Nice MIPS

I just found this ripped out article that I never blogged about. It turns out that nearly 20% of small/solo practices took a pay cut in the first year they participated. How many government workers took a 20% cut? How many insurance company CEOs took a 20% cut? The truth is that they want to kill the solo doc. if you are one and want saving then you want DPC.

Just sayin’.

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Douglas Farrago MD

Douglas Farrago MD is a full-time practicing family doc in Forest, Va. He started Forest Direct Primary Care where he takes no insurance and bills patients a monthly fee. He is board certified in the specialty of Family Practice. He is the inventor of a product called the Knee Saver which is currently in the Baseball Hall of Fame. The Knee Saver and its knock-offs are worn by many major league baseball catchers. He is also the inventor of the CryoHelmet used by athletes for head injuries as well as migraine sufferers. Dr. Farrago is the author of four books, two of which are the top two most popular DPC books. From 2001 – 2011, Dr. Farrago was the editor and creator of the Placebo Journal which ran for 10 full years. Described as the Mad Magazine for doctors, he and the Placebo Journal were featured in the Washington Post, US News and World Report, the AP, and the NY Times. Dr. Farrago is also the editor of the blog Authentic Medicine which was born out of concern about where the direction of healthcare is heading and the belief that the wrong people are in charge. This blog has been going daily for more than 15 years Article about Dr. Farrago in Doximity Email Dr. Farrago – [email protected]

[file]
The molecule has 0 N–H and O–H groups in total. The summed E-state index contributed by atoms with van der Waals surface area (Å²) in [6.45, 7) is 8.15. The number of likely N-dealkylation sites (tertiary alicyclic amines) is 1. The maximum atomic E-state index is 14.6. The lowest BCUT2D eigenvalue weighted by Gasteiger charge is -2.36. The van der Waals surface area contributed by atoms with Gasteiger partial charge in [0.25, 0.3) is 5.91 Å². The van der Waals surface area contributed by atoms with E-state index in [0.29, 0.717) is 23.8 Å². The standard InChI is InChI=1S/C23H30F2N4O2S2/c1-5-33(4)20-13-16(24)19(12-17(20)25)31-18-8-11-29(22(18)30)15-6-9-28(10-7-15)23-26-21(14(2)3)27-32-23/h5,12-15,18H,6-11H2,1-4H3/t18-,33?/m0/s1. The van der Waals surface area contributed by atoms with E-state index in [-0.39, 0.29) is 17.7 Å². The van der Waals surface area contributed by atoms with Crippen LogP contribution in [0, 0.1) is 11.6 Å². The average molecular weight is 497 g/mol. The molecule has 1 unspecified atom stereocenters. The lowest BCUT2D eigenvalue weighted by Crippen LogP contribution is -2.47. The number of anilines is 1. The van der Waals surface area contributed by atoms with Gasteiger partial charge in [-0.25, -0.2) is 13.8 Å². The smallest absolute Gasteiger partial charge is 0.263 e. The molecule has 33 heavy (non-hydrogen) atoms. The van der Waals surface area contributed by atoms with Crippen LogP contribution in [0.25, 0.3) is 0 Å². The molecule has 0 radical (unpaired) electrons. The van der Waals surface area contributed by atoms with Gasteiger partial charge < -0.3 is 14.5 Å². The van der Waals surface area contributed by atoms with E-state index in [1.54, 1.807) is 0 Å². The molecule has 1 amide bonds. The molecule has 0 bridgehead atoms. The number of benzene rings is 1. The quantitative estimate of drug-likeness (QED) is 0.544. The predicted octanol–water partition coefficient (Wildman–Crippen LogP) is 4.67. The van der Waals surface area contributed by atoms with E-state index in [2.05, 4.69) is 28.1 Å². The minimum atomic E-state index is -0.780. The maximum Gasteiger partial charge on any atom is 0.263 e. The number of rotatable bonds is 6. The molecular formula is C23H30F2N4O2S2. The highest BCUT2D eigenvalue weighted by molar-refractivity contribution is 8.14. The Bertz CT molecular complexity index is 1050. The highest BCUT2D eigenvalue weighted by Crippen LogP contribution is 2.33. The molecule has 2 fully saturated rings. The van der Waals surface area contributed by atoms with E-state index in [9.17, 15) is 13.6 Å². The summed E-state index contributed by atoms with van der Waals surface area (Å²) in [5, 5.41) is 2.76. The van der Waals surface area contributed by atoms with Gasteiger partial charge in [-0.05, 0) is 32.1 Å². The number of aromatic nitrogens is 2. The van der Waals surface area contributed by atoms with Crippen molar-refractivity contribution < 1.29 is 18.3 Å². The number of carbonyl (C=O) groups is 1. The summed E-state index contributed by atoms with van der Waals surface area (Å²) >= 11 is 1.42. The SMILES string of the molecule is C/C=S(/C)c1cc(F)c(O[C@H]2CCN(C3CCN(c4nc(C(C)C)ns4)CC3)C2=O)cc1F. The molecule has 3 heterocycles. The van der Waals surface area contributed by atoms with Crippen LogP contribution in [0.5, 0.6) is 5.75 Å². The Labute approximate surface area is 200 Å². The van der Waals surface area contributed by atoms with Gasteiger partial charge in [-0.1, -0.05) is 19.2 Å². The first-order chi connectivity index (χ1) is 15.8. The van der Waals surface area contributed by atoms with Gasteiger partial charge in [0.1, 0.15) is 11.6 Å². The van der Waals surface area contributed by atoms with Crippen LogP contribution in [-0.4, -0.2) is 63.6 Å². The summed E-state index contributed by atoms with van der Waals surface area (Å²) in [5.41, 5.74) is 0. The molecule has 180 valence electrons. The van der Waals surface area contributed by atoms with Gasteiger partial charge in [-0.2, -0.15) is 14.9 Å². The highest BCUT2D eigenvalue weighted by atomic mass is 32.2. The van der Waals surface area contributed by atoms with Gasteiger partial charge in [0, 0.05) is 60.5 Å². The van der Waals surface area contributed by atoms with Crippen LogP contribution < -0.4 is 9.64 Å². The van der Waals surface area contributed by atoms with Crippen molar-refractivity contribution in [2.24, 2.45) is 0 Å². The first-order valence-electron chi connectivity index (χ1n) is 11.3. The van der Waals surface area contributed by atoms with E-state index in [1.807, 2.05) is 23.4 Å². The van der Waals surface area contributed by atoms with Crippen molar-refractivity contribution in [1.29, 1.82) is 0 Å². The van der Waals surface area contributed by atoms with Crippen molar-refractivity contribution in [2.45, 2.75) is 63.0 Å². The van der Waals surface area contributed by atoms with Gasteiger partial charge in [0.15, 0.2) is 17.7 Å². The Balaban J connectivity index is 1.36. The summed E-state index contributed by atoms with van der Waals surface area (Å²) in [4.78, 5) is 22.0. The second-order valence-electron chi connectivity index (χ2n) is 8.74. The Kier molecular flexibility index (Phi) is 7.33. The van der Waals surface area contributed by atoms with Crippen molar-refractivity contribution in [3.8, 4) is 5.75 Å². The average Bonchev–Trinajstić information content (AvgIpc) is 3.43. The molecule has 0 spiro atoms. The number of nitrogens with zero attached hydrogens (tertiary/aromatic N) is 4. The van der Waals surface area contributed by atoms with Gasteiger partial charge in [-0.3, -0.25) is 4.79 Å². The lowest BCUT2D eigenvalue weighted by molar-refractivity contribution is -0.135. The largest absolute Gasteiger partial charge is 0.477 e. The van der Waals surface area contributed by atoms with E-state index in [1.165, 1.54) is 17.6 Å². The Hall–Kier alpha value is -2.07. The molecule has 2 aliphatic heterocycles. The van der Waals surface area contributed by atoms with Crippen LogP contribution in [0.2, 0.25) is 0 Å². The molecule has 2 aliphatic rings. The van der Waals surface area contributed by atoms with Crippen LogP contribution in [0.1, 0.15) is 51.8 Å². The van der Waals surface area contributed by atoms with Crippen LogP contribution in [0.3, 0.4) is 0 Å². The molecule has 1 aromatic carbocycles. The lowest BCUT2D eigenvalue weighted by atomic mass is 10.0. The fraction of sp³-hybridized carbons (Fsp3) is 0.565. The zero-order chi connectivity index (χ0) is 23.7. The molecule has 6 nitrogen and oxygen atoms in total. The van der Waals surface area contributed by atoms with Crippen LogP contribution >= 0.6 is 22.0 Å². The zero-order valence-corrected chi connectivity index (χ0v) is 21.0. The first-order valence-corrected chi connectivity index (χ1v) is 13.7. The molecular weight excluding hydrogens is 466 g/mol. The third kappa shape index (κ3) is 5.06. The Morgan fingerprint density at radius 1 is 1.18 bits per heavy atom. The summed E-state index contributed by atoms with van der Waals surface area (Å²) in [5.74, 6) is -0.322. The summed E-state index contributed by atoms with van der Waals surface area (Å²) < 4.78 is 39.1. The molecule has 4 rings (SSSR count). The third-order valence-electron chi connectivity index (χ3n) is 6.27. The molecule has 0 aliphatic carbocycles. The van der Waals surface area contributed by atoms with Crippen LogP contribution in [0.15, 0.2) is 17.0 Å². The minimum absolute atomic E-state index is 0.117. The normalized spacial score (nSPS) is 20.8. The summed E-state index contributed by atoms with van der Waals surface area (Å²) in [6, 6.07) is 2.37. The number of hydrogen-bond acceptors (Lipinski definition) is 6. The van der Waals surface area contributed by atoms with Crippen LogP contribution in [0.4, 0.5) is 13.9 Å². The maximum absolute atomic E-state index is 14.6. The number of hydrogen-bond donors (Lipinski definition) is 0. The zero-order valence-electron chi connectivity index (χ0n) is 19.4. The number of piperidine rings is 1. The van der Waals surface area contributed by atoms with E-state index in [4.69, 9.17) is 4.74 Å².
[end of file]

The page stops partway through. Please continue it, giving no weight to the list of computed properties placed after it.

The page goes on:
8 comments for “Nice MIPS

  1. Jennifer Hollywood
    October 22, 2019 at 7:29 am

    You can be exempted from MIPS if you keep your Medicare numbers low enough. In addition you should run the numbers. Example. If you get $50,000 from Medicare then a 1% pay cut is $500. How much time and money do you spend to report and how many actual dollars do you save? Is it worth it?

  2. Pat
    October 21, 2019 at 6:07 pm

    Any new primary care doc NOT going into DPC should only consent to work for an hourly wage, and even then, that’s just staving off the wolf. I really feel for the older docs stuckk with this. Newer docs entering into this crap deserve exactly what they get.

  3. Rando
    October 21, 2019 at 3:24 pm

    When the MIPS program was first being implemented CMS’s own predictions were that 90% of solo practices would take a pay cut, so they may see 20% as a success. The trouble is that in a large group they will just hire somebody to take care of the MIPS BS for all the physicians, but in a small group that is much more cost-prohibitive. The end result is that many small practices either don’t do it very well or at all. I expect the number of penalized practices will get bigger, as some of the measures CMS took to help smaller practices will be phased out.